Youd have to first capture where the mouse click happens (X,Y), then track an offset as teh mouse is moved. Depending on the delta between the current and clicked positions of the mouse, youd change the rotation or transformation of the model. I did this in the OGLM tool which is elsewhere on the site. Look for the code that renders the quadrants of the model. This exact functionality is done in the quadrants.

  • Ryan said:

    Francis, Im trying to write a demo very similar to what you show here… but when I call Invalidate() in my OnDraw() handler, the application stops rendering after the first pass. Any thoughts on what could be causing this?

  • Francis (author) said:

    No sorry, you can email me the code if you want and if I get a spare min Ill take a look.

  • HUYOO (author) said:

    I have just modified this article(which is post in my favorites,not in my articles),and only remain the introduction and the link .
    i am getting out to work these days,so i am sorry i do not reply your comments immediatly~~~

  • Ernest said:

    Hi, very good tutorial! Thanks to people like you i have started to dive in this OpenGLs world. Thank you!

  • LApko Michael said:

    Thanks a lot!!!
    Very good tutorial!
    I saw many tut of Mfc and OpenGl but they were too much complicated. But you exactly what i need. Thanks.
    Just one request, may I?
    Would you like to write tut about making menu and control dialog toolbar as simply as this tutorial.

  • Nishant Mehta (author) said:

    Thanks a lot! Absolutely great….even better than whats given in the opengl superbible.

  • Andrew Senin said:

    Hello Francis! Its a really useful article. But there is something wrong with your project, I think. I downloaded it, started. Everything was fine but after I had changed configuration from debug to release all I saw was the black window. So, it did not show anything in release configuration. I tested it on 2 computers with similar results: debug works, release does not. Perhaps it is because I changed library files to opengl32.lib glu32.lib (I use standard realization of OpenGL from Microsoft). Do you have any ideas why it does not work in release? Thank you. –Andrew.

  • Francis (author) said:

    Hi Andrew. Ive no idea why Release config doesnt work for you but Id suspect its your libs. Microsoft vs OpenGL versions are not exactly alike as I recall.

  • pskumaran said:

    simply superb.

  • Hanns (author) said:

    Great Tutorial, but to start I had to change glut.lib to glut32.lib. Also the rotation was to fast. So I changed the integer i in OnDraw to a float and set it to 0.1 and then it was okay.

  • Priyadarshi said:

    Really cool stuff!!

  • Patrick Kellen said:

    Good tutorial for me. I struggled through some of the message handler stuff, but I had no previous MFC experience, just OpenGL.

  • Ceres629 (author) said:

    Great tutorial and it worked which is great but i dont really know how to draw my scenes, everything I try just gives me a black screen. Is there something I need to change with the view?

  • Ceres629 (author) said:

    Nevermind, I figured it out… great tutorial though good work 😉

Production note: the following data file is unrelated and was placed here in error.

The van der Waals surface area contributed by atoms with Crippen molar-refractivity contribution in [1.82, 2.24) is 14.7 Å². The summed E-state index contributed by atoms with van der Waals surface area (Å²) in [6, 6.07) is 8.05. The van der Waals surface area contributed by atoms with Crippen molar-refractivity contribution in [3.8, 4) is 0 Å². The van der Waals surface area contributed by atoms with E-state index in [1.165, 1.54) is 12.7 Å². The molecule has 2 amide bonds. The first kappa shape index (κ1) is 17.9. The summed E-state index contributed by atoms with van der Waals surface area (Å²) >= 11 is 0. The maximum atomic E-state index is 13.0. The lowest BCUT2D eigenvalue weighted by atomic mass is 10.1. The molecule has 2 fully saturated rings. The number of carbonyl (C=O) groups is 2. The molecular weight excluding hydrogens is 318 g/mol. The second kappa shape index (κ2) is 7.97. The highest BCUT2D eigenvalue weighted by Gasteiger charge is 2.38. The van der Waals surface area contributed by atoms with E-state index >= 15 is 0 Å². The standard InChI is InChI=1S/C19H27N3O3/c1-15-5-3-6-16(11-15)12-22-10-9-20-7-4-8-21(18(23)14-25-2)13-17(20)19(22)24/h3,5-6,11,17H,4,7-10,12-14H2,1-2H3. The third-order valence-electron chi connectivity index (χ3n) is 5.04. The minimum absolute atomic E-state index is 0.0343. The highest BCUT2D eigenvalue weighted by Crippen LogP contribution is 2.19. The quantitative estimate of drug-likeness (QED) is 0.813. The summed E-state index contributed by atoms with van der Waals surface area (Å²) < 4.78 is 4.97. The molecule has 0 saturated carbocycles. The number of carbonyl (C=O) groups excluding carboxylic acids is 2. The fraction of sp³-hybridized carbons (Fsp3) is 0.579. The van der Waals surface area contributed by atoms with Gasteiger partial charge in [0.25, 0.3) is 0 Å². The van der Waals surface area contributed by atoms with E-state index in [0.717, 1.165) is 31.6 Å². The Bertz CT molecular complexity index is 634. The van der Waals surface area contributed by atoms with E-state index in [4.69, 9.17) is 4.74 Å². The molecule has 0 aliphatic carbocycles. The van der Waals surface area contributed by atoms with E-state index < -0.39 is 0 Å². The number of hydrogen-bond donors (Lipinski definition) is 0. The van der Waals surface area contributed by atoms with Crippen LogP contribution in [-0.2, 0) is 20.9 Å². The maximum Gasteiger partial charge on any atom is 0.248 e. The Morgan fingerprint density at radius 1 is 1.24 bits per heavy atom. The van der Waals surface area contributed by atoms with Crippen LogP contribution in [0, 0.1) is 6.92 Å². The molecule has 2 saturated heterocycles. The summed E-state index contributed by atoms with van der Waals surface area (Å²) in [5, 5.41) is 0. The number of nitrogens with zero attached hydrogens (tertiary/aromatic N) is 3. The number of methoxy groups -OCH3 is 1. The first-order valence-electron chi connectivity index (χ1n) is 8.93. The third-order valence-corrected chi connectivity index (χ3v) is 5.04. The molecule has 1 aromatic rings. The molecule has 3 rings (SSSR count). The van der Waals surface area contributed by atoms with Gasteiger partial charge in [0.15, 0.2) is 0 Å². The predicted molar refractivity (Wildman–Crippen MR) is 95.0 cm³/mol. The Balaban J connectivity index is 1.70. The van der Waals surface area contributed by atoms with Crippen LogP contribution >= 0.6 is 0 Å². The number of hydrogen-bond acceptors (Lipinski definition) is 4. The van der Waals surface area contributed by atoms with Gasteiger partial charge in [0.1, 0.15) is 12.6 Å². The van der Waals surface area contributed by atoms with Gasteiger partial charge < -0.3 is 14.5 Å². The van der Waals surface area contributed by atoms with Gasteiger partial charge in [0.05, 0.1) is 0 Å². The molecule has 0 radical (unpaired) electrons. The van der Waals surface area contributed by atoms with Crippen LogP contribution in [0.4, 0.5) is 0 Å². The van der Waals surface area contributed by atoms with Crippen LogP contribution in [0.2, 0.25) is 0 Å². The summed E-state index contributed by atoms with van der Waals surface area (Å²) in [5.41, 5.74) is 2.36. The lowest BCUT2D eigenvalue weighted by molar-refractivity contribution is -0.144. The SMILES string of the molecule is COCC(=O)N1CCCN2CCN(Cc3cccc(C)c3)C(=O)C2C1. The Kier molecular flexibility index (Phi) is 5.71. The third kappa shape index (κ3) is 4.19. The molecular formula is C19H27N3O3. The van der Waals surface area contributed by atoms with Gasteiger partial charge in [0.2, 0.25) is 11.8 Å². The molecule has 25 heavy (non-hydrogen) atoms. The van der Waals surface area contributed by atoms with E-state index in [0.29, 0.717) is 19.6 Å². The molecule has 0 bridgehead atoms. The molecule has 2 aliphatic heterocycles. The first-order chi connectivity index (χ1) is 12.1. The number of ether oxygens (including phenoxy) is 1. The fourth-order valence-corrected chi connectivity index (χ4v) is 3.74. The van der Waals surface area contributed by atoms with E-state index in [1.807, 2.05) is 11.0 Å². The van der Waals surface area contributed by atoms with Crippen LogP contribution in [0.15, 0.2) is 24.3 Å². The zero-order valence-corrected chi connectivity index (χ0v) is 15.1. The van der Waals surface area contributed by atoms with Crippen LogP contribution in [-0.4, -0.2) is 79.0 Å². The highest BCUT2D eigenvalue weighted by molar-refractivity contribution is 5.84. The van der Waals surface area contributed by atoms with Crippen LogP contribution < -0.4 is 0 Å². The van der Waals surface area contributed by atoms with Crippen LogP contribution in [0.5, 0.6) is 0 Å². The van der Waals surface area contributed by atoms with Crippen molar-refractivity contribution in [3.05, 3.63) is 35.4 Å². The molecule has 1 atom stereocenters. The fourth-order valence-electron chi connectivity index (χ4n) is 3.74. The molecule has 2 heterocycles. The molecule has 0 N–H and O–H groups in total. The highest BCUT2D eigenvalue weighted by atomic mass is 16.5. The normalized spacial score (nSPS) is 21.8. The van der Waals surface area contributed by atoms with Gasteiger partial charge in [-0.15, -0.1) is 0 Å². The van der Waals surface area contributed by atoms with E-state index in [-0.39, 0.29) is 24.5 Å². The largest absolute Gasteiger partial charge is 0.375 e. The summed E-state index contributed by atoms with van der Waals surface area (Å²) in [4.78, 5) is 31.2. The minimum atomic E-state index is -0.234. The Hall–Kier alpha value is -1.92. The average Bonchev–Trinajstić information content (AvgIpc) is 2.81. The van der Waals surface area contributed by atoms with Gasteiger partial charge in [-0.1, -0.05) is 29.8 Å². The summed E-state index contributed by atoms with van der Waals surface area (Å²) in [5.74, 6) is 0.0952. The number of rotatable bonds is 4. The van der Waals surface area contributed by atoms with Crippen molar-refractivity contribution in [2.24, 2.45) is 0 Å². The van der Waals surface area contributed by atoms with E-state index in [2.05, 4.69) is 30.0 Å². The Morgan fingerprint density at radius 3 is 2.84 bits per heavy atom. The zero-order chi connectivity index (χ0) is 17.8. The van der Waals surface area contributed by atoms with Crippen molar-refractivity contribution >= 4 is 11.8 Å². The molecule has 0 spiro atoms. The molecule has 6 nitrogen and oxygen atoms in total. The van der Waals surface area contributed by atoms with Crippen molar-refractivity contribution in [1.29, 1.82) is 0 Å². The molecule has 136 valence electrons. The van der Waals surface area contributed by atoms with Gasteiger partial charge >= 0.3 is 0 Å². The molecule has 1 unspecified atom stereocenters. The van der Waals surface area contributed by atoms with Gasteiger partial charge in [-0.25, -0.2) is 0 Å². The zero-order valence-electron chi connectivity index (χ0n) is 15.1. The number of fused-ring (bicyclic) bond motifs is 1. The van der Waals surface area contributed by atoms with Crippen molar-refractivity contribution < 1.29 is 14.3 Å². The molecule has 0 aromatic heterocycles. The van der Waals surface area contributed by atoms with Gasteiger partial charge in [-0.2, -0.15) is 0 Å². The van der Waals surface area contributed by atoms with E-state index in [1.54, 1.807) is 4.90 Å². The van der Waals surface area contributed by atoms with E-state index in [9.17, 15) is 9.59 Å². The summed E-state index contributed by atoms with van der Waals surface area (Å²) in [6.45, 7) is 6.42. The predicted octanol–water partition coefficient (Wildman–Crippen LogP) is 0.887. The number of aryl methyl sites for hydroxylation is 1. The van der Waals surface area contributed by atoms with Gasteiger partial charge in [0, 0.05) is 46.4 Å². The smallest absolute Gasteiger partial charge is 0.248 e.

• Noob said:

    Really good TUT. I have a question besides the TUT.
    Is there any tools that can generate this code(somth like a 3d wizard ?)? and Is there a way to import somehow a 3dsMAX generated 3d object without drawing it myself(maybe with somekind of plug in that exports to smth compatible)?

  • ceinx (author) said:

    thanks a lot….it realy help me…..

  • santosh said:

    good effort. but some illustrative example
    with picture would serve the purpose more

  • Francis (author) said:

    Lam: Check http://nehe.gamedev.net, they should have what you’re looking for.

  • lam said:

    i’m want to have some code to using mouse in Opengl with visual c++ 7.0

  • Bob (author) said:

    Nice work Francis, thanks a lot. There is just something that puzzles me however: If you click on the MAXIMIZE box button on the title bar, the application fills the whole screen but the toolbar of the mainframe seems to have an issue to redraw properly. If yo MINIMIZE the mainframe again and move the window a bit, it repaints fine. I tried on another computer with a powerful video card and got the same issue. Has anyone experienced this also? If yes, how to fix it…?

  • Godwin said:

    Excellent resource, just what I was looking for.

  • Aristotel (author) said:

    Thanks for this nice tutorial! :)

  • Nizar (author) said:

    Great tutorial.
    One suggestion.
    if you can override the OnSize function of the Mainframe, the resize, maximize and minimize issues will be solved.


    void CMainFrame::OnSize(UINT nType, int cx, int cy)
    CFrameWnd::OnSize(nType, cx, cy);

    // TODO: Add your message handler code here


  • plum said:

    i exactly followed your tutorial but got a blank window with nothing displayed, would you please point out where the problem most possibly be? thx!

  • Francis said:

    Not sure I can help you, I haven’t tried that code in years.

  • H. Lin said:

    Dear Sir,
    Your code is very concise and informative. Thanks.
    Right now I have a problem getting instantaneous coordinates of vertices of transformed objects while they are performing either translation, rotation, etc. For example, I want to draw multiple linee from all the vertices of transforming object to a fix 3D point. The positions and lengths of these lines should be changed instantaneously. Would you mind giving an advise?
    Thanks a lot.
    By the way,
    Some user complained about the linking your code for not able to find the glut.lib. I got the similar error at first. It was solved after I changed the glut.lib to glut32.lib in project setup, since there is no glut.lib in visual studio.
    Thanks again!

  • min said:

    This gave me a good help, thank you very much for your knowledge and time!

  • saintpp said:

    Thank you very much for your nice tutorial. It really helps me a lot. Currently, I am trying to use part of the code to build GUI of a software. However,I found the program often crash when click the Menu>Help>About. Usually the program freeze here. It seems that the MFC dialogs have some kind of confliction with OpenGL code here. Have you even meet such things? Do you know how to prevent it? Thanks a lot.